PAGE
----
While Paid In Full, In Full Gear, and Run-DMC’s Rasing Hell birthed me, Illmatic made me become one with Hip Hop. Although there was still special places in my heart for the prior genres, especially R&B, it was Hip Hop that became my being, and that’s what Ilmatic did for me. This was the epitome of ghetto poetry, kind of like a hood Langston Hughes was Nasir Jones. This was the most thought-provoking and insightful bit of poetry I had ever heard, it was just over subtle, yet incredible, production. Whenever I pop in Illmatic, I reflect upon that fourteen-year-old naive, Catholic school boy that off and on grew up in an environment much like what was projected in Illmatic, only the murder rate was nowhere near as bad, but the drug pushers, wine-os, bums, and muggers were on the money. This wasn’t just a murder-murder-kill-kill album, and this wasn’t necessarily a hardcore record either. It was, however, and real look at a young Black man trying to make it in this world, in spite of the bullet-laced poverty that was around him, and the only way he could maintain was through poetry and music.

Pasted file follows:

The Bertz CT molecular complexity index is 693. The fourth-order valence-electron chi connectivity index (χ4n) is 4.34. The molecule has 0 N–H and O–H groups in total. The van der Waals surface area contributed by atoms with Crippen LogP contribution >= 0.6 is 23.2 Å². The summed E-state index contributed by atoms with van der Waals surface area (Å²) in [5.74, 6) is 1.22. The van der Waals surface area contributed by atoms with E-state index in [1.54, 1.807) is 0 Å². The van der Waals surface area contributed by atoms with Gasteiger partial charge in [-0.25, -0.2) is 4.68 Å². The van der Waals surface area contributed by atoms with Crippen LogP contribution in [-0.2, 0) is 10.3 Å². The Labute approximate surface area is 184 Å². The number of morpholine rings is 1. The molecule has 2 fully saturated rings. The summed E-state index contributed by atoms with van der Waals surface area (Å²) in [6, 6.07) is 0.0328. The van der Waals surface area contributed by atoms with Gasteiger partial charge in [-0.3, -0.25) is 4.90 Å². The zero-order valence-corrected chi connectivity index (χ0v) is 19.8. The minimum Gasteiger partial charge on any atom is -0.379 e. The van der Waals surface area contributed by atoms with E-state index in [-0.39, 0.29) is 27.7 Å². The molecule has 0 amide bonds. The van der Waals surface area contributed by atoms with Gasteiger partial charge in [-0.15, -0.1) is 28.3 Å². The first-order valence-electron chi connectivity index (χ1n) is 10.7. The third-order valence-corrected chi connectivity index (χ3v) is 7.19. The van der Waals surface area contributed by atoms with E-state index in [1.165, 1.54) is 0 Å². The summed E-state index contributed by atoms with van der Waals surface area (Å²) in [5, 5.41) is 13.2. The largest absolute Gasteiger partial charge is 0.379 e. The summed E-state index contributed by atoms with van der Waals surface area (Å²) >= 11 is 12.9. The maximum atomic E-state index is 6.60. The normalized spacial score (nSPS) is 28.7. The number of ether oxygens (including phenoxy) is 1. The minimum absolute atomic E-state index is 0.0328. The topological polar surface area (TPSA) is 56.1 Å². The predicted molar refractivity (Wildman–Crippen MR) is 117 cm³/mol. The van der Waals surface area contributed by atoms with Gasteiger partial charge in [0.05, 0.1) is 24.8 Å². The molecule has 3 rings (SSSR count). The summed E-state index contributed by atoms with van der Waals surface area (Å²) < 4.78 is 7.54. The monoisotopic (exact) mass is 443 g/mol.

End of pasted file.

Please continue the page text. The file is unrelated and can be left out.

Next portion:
nas the source review

I remember when The Source (back when it was the most reputable Hip Hop magazine there was) gave it the prestigious, yet rare, perfect five mic rating.  I said to myself, “If this didn’t solidify this album, nothing will.” I often would call an album a classic if it gave me an experience that would change me and my perspective on Hip Hop music and the culture that surrounds it. There were many albums that I gave that moniker to later in my years, but Illmatic was the first album that did that to me within the first several listens. While other albums like It Was Written, I Am, Stillmatic, and his most recent Life Is Good album were all very good albums and were almost knocking on Illmatic’s greatness in a few instances, there will never be another Nas album, or maybe even another album period like Illmatic.